The facial spots and scars of acne usually appear at puberty, the time when young people are most concerned about their looks. It can also affect the shoulders, back, and chest. The exact cause of acne is unknown, but diet, heredity, hygiene, and hormonal fluctuations may all play a part.
Sebum, from the skin’s sebaceous glands, act as a natural lubricant for the skin. However, when there is over-production of sebum, the glands get blocked and swell, causing blackheads and pimples. Sometimes, the blocked glands become infected. Pus and sebum can build up under the skin, forming larger pimples or cysts which can leave scars and pits.
The fluctuating hormone levels of puberty has a significant role in the onset of acne. The hormone androgen, produced in large quantities during puberty, appears to affect the amount of sebum released. The severity of an attack can vary from week to week as hormone levels change, and women often find that the condition gets worse before a period. The problem usually clears up as the sufferer reaches the early twenties.
Nevertheless, what if acne continues to torment you in later years?
There are many types of treatment for acne. Some doctors advise a change of diet — avoiding fatty and oily foods. Severe cases of acne may need a six-month course of antibiotic medication.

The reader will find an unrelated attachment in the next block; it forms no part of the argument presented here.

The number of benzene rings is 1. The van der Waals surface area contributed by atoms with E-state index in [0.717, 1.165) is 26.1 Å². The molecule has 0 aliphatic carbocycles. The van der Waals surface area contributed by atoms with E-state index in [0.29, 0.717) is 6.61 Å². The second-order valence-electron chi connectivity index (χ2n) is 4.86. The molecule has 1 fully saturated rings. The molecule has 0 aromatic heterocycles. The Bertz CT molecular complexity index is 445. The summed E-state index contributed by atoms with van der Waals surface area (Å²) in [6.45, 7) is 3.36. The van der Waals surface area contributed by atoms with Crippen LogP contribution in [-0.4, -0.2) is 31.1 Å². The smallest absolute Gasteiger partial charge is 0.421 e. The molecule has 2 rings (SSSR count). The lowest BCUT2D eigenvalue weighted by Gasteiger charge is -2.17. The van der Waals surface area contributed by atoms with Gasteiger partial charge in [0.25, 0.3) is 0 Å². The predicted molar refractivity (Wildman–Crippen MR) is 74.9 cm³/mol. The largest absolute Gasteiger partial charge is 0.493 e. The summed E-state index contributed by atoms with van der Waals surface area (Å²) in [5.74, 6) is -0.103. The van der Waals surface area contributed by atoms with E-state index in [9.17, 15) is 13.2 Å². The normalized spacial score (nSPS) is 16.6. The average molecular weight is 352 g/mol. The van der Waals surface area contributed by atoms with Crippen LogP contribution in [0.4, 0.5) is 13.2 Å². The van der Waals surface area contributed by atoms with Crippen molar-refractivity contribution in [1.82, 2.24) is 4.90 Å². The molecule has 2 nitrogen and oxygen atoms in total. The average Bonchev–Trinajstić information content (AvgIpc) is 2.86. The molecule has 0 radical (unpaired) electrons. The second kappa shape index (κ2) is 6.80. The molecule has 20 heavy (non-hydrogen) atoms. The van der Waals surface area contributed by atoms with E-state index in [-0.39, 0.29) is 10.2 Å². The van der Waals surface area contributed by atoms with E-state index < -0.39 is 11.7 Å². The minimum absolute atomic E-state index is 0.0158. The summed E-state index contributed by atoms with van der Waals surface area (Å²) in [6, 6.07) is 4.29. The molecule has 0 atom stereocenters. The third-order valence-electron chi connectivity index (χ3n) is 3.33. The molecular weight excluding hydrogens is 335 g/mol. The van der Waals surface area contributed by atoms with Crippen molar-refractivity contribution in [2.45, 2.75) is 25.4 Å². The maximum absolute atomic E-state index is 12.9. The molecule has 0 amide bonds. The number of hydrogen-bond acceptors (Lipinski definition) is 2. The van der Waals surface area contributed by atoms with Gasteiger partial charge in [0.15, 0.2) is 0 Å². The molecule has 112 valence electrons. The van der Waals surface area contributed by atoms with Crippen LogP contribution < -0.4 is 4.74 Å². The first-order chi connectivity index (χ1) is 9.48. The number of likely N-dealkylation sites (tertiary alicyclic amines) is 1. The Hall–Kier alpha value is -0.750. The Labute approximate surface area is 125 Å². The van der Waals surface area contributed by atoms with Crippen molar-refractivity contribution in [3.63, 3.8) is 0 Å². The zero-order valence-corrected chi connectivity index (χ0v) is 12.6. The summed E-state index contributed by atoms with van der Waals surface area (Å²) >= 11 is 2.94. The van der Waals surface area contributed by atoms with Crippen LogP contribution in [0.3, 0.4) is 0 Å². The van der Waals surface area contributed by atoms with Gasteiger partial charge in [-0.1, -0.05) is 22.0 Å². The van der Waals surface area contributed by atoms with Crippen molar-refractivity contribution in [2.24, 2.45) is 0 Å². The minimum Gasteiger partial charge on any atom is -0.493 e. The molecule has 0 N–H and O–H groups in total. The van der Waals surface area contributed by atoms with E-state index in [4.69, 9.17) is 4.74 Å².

Phototherapy is another option for stubborn acne that doesn’t improve with other treatments. It uses a special type of light to kill the bacteria on your skin that cause acne.
How does it work?
The microorganisms in your skin are sensitive to particular kinds of light. When you expose your skin to these types of light, the microbes die. Phototherapy also shrinks the oil glands in your skin, so your skin makes less pore-clogging oil.
Phototherapy works on mild to moderate acne. Treatment is usually once a week at your dermatologist’s office; though UVB phototherapy lamps are now available for home use.
Your dermatologist will tell you to avoid tanning beds or stay out of the sun for a week or two before your treatment. They may also ask you to refrain from using your skin care products.
Some patients need special medicine before their treatment to make their skin more sensitive to the light. These medications are photosensitizers. They contain aminolevulinic acid (ALA) and methyl aminolevulinate (MAL).
Photodynamic therapy (PDT) is a combination of medicine and phototherapy. It clears up acne faster compared to treating it with light alone. Nonetheless, it can cause more side effects.
Phototherapy can reduce swelling and decrease the number of pimples in some people. Studies show that phototherapy clears up acne by 70% within 8 to 10 treatment sessions.
Do not use phototherapy lamps without doctor’s advice, as too much ultraviolet light can damage the skin and cause skin cancer.